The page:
High-functioning autistic children have issues sharing toys and play materials. They have problems with learning with other kids; it always feels like the others are intruding in their personal space. Summarily, they are shy and often misunderstood as unfriendly, snobbish, and challenging by most people.

They are easily obsessed with people, things, or subjects 

Despite the difficulty these kids have in forming bonds, they quickly get obsessed with anything or anybody they are attached to. These kids are found to be repetitive about particular subject matters that they are interested in. They discuss the same thing, person, and place over and over again.

This sign usually creates problems for parents; their obsession and unwillingness to share makes them clingy and always call for attention. They are prone to getting jealous of a sibling that gets the attention of the parent at a given time.

They focus solely on themselves

These kids turn out to be very egocentric. Since they have issues with social interactions, they often develop a deep sense of individualism. They are most times concerned about what happens to them only irrespective of whichever other person. In the situation where a high-functioning autistic child gets to talk, he is often self-centered in his conversations, demands, and even discussion pace.  For instance, if a high-functioning autistic child is in the situation to share a snack with others, they may take what they consider a fair share without thinking twice about the other kids.

They May Have Unusual Movement Pattern

This is common in children with Asperger’s syndrome. If you notice a slightly paranormal pattern of walking, eating, running, etcetera in your child, he may likely have high functioning autism. This is especially true if the movement mentioned above pattern is not due to any physical defect.

How to discipline a high functioning autistic child

Having understood the distinct traits associated with high functioning autism in children, here are some methods of dealing with them. Before that, it is important to state that the reward system may not always work with these kids. Sometimes, parents need to be assertive and firm enough to make the children learn consequences.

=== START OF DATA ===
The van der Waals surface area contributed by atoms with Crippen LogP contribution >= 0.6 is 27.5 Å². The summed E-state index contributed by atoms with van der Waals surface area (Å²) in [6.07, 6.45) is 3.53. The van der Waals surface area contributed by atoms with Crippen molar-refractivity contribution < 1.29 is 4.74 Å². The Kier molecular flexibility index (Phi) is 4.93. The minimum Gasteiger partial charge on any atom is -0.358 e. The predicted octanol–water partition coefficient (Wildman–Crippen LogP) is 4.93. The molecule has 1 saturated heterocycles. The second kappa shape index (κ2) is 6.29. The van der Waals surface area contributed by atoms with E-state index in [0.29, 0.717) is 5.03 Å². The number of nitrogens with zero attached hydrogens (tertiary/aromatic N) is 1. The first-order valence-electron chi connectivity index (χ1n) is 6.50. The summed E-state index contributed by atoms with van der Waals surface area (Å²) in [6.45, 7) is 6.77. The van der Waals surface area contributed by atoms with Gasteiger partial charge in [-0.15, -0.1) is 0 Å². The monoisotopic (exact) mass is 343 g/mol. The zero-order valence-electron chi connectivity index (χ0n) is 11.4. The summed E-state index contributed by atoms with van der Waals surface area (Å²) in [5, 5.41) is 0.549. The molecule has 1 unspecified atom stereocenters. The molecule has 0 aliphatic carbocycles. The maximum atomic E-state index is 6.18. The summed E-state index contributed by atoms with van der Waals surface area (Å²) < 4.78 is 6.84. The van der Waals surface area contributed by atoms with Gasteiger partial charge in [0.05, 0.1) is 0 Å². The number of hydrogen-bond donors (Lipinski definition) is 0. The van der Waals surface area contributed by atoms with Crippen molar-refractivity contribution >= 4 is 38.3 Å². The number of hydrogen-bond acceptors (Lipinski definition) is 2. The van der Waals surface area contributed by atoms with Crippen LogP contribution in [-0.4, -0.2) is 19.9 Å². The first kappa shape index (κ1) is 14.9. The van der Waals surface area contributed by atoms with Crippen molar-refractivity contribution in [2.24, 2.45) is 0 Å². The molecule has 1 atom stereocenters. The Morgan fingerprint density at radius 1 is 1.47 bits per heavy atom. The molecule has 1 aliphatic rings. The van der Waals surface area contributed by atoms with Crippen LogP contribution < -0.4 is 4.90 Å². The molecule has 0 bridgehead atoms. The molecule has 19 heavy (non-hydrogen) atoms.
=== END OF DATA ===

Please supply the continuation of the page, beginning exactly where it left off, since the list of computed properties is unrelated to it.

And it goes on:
Despite that, you have to be careful not to trigger severe withdrawal and emotional trauma in these kids (you know, this is High functioning autism you are dealing with). So how do you deal with that? Let us find out.

Be sure to distinguish between tantrums and the actual sign of autism – This is the very first step you should take. That doesn’t mean it is easy, though. First, you have to be careful to recognize when your child is just silly and when they are showing signs of autism. True, the child is autistic, but deep down, they are still a child.

Go one at a time – You must remember that you can correct everything at once; that is unrealistic. To effectively discipline a high-functioning autistic child, you have to recognize and highlight their quirks, misdeeds, and imperfections. You should then proceed to handle them one at a time.  Trying to solve all the problems at once can create an emotional disconnection between you and the child. It would look like you are against the kid; therefore, be careful.

You have to be clear of rules and expectations – Clarity of rules and expectations is like playing to the nature of the child. However, you have to make sure that these rules are flexible enough for the child to reason with. Let the child understand what he is meant to do and what he is intended not to do.

Also, explain why he can do certain things and why he cannot do others. The clearer the expectations, the easier it is for high-functioning autistic children to meet them.